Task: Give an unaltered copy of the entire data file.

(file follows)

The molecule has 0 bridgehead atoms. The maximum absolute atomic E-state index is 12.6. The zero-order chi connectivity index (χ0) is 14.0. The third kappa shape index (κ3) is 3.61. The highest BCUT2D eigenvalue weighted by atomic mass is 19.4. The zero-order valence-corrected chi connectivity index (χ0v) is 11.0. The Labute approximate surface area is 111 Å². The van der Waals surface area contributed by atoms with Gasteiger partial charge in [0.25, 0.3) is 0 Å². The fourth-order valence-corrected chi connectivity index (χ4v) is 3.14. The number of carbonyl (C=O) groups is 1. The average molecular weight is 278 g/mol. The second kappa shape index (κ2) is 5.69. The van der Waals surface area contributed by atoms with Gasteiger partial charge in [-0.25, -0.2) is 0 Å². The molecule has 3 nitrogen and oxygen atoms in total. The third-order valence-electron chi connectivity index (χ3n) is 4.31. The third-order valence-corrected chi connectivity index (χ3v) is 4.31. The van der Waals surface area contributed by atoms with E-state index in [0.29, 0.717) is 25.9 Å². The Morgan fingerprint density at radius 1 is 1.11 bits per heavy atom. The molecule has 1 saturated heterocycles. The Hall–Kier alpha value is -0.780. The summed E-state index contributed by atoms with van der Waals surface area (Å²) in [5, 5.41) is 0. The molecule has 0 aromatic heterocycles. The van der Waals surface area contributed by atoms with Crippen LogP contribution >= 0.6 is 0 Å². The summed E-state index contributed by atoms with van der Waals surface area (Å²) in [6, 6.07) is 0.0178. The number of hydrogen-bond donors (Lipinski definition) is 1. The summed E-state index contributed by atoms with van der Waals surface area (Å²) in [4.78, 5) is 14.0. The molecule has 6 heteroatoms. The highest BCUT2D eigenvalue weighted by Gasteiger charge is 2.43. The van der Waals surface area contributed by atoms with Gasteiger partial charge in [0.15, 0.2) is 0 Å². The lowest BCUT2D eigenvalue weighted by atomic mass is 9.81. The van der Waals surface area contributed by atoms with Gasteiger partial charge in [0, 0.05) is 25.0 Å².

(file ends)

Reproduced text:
The molecule has 0 bridgehead atoms. The maximum absolute atomic E-state index is 12.6. The zero-order chi connectivity index (χ0) is 14.0. The third kappa shape index (κ3) is 3.61. The highest BCUT2D eigenvalue weighted by atomic mass is 19.4. The zero-order valence-corrected chi connectivity index (χ0v) is 11.0. The Labute approximate surface area is 111 Å². The van der Waals surface area contributed by atoms with Gasteiger partial charge in [0.25, 0.3) is 0 Å². The fourth-order valence-corrected chi connectivity index (χ4v) is 3.14. The number of carbonyl (C=O) groups is 1. The average molecular weight is 278 g/mol. The second kappa shape index (κ2) is 5.69. The van der Waals surface area contributed by atoms with Gasteiger partial charge in [-0.25, -0.2) is 0 Å². The molecule has 3 nitrogen and oxygen atoms in total. The third-order valence-electron chi connectivity index (χ3n) is 4.31. The third-order valence-corrected chi connectivity index (χ3v) is 4.31. The van der Waals surface area contributed by atoms with E-state index in [0.29, 0.717) is 25.9 Å². The Morgan fingerprint density at radius 1 is 1.11 bits per heavy atom. The molecule has 1 saturated heterocycles. The Hall–Kier alpha value is -0.780. The summed E-state index contributed by atoms with van der Waals surface area (Å²) in [5, 5.41) is 0. The molecule has 0 aromatic heterocycles. The van der Waals surface area contributed by atoms with Crippen LogP contribution >= 0.6 is 0 Å². The summed E-state index contributed by atoms with van der Waals surface area (Å²) in [6, 6.07) is 0.0178. The number of hydrogen-bond donors (Lipinski definition) is 1. The summed E-state index contributed by atoms with van der Waals surface area (Å²) in [4.78, 5) is 14.0. The molecule has 6 heteroatoms. The highest BCUT2D eigenvalue weighted by Gasteiger charge is 2.43. The van der Waals surface area contributed by atoms with Gasteiger partial charge in [0.15, 0.2) is 0 Å². The lowest BCUT2D eigenvalue weighted by atomic mass is 9.81. The van der Waals surface area contributed by atoms with Gasteiger partial charge in [0, 0.05) is 25.0 Å².